I’ll happily state that I don’t think the Growler should cost anywhere nearly its current price tag — I won’t claim to know where the blame for the ridiculous price should lie.

At this point, I’m just not interested in trying to make people understand that there is a Marine NEED for something like the Growler which nothing currently in the inventory can fill. Fortunately the number needed isn’t that great and its acquisition should not trash the other vehicular projects.

The big problem with the cost here is royalties, because they are using a lot of jeep components and Chrysler owns jeep, GD will have to purchase tooling to make these vehicles and hire personnel which is why the initial cost is so high. Even the aftermarket companies making jeep replacement bodies and such had to pay chrysler a pretty sum. The Govt needs to step in since we owe so much of chrysler and tell them they no longer own the rights as far as a military version is concerned and this would reduce the cost. Personaly I prefer the mercedes version and the chenworth dune buggies over this concept, but I like this far better than I do HUMVEEs. IED’s are not always going to be an issue, and they become less of an issue when you are actualy light enough to not have to use roads all the time to get where you are going.

Love our “heavy” armor huh? 6 years infantry and the only armor ive been in was FTX and family day dog and pony show. Just about everything else was dismounted. What, you think the Marines cornered the market on humping? I guess the half dozen amtracs packed full of Marines I walked past doesnt count right?

Ok, fair points. allow me to retort:

A QUARTER MILLION DOLLARS FOR A CAR WITHOUT DOORS OR A ROOF.

That was a respone to eagles post BTW, not FSBs (as i actually kinda agree with him)

im pretty sure the marines are intended for force protection and to be a combined taskforce for rapid deployment. shcok troops is a little more.

i would just as soon spend this money on fellow devil dogs as to give it to aig or some other s—tbird outfit for bonuses, christ these people arerisking their lives for our freedom, semper fi.

First; Can you tell me Solomon, which of all these vehicles, on the list you provided, will fit inside an Osprey? None!
Secondly; What exactly is your problem with the Marine Corps? Military buys crap all the time that cost too much, and I for one agree, this vehicle cost too much. But, in the end, these Marines will end up with the vehicle needed to operate with their Ospreys
Third; You’re wrong! Socom is eyeballing this. Why wouldn’t they, No one else has a vehicle that can store into the Osprey and yes Solomon, they have a bunch of those as well.
Semper Fi!

One more thing Solomon, the list provided shows eleven programs of which seven are Army_Marine Corps CO-OP programs, another two of which are UPGRADE programs on existing systems and the only two that are actually Marine Corps Developing programs are the MPC (Marine Personnel Carrier) and the EFV (Expeditionary Fighting Vehicle).

Looks like a Jeep to me, which leads me to question the $273K price tag per vehicle. Think it was Chris, who by chance works for GD, termed the vehicle “sophisticated”, which raises the issue as to what sets it apart from an off the shelf Jeep? General Conway is an 03, who hopefully has taken into account what he foresees as the future role of Marines, including where & when they will fight. Having done my time with 1/9 in VN, this type of wheeled vehicle would not be capable of navigating the rice paddies, hills and jungles. In effect, it would be limited to MSR’s, and fixed positions. As to vehicle mounted weapons, the 106 worked great on Jeeps & Mules.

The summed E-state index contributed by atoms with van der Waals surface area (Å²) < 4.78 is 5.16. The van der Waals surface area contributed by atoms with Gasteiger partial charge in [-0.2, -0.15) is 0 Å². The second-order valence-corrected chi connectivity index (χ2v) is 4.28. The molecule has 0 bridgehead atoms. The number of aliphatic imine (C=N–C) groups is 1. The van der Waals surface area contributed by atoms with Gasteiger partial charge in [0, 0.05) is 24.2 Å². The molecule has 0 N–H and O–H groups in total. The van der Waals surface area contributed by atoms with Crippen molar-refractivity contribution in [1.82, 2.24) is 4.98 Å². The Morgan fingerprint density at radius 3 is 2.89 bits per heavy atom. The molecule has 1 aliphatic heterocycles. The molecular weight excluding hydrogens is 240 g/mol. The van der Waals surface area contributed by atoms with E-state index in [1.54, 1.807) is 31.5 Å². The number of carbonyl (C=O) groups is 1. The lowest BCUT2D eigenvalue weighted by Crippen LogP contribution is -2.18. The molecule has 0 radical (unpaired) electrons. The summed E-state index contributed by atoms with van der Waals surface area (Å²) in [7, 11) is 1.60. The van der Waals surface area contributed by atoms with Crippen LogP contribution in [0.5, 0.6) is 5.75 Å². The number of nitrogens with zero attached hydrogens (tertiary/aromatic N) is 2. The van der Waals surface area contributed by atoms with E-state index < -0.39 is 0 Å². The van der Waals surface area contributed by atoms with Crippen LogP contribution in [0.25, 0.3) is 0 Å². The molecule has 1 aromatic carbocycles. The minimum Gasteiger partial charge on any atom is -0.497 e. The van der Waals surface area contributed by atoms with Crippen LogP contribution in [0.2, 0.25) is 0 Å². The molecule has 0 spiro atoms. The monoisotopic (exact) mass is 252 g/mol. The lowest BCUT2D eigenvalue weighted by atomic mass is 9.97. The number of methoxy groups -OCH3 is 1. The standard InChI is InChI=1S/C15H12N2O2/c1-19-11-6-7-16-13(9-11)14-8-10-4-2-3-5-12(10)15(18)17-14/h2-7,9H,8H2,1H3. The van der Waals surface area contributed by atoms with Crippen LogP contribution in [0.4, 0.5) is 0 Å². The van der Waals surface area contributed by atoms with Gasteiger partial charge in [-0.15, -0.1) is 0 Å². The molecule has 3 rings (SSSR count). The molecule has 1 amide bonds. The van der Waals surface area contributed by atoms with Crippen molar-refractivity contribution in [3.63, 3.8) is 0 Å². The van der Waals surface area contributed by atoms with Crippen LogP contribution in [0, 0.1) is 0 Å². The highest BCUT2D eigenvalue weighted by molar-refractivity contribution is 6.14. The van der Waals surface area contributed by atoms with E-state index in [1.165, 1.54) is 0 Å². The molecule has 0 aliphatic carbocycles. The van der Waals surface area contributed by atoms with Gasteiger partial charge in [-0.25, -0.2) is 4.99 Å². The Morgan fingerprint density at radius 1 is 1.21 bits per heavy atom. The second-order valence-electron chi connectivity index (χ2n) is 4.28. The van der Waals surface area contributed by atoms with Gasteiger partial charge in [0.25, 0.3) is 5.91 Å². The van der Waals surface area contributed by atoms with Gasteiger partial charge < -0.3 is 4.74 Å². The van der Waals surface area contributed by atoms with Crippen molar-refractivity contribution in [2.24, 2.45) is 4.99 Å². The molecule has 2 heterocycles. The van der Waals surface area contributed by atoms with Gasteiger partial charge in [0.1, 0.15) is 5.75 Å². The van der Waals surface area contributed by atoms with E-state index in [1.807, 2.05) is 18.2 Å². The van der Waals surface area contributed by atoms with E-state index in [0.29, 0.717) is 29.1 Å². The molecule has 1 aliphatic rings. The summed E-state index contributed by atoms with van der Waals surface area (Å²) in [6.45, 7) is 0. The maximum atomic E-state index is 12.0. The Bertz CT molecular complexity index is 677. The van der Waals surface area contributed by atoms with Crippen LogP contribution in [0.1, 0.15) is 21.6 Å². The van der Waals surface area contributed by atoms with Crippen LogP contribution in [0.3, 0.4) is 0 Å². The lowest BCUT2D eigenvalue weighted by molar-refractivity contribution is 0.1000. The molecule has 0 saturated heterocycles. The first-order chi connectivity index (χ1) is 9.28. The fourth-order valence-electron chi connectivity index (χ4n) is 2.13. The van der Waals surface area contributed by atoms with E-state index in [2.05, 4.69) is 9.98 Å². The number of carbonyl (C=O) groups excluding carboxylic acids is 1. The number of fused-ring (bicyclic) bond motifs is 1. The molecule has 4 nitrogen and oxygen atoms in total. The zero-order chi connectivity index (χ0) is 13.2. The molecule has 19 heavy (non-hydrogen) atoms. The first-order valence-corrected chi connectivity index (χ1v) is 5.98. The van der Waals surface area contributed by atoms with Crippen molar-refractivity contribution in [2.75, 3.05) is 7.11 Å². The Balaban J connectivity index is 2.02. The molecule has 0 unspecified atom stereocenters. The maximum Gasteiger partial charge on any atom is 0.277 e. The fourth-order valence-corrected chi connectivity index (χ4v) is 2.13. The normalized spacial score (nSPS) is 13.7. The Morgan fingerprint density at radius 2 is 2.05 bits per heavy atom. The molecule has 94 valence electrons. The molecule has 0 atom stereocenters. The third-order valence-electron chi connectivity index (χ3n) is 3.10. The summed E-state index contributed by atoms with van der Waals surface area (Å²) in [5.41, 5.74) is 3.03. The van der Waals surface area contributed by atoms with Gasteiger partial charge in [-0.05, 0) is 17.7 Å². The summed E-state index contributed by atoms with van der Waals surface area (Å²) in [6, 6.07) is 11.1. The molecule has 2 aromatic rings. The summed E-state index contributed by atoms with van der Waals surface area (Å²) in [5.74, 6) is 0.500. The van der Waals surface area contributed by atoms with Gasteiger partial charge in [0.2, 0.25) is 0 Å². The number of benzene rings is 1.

The USMC had an opportunity to have a really unique vehicle with a folding suspension that fit inside a V-22, it expanded upon exit and provided the best off-road mobility of any known 4X4, in 2003. The price was around $300K. It provided enough on board power to run a TOC and did 1 hr plus of silent running at 30 mph. they decided it was too expensive. Ohh, the niggardly, short sighted Corps.

With the exception of rear wheel steering, most current SUV’s have similar capabilities at much lower cost. Most of the technology exists, and doesn’t have to be reinvented.

his point is you never never call a marine a soldier its considered an insult. thats why we say Army stands for Aren’t Ready for Marines Yet.

i got to agree they need to go bac to the drawing boards with this its just too much of a willis jeep look a like

Spinners for jamming

Charlie6,
Not to defend the cost too much, but this is far beyond a Jeep. Lets look at it objectively. On a 2000lb vehicle with a track less than 5ft wide that fits in a V-22 you have:
1. Central Tire Inflation
2. Variable suspension
3. Rear-Steering
4. Diesel Powered
5. And it meets all the appropriate safety and performance requirements
This is far from being a Jeep or something someone put together in a garage, although it may look like one. A modern commercial jeep looks a lot like one from the 40s, but they are completely different.
Oh, and you are buying less than 200 in three different varients so you can pretty much figure they are being hand assembled.

Having served under then lieutenant general Conway in Fallujah in 2004 and lcpl rifleman in the Marine Corps, his idea sounds pretty good to me, he always did well by us then. I don’t see why they can’t get em for less than what might as well be a quarter mil apiece though.

The Mighty Mite was a rolling (sometimes) mechanical breakdown looking for a plane to happen. Expensive base price and and high maintenance cost. It was essentially an aluminum junk pile. The engine, gear box and drive train was a joke. Still in USMC inventory (early 1960s) in parallel with the MM (Mighty Mite = Micky Mouse) was the WWII jeep, mostly used in a radio vehicle role, but far more reliable. As a light weight vehicle suitable for helicopter lift the Might Mite met its intended design purpose, but that was about the extent of its usefulness.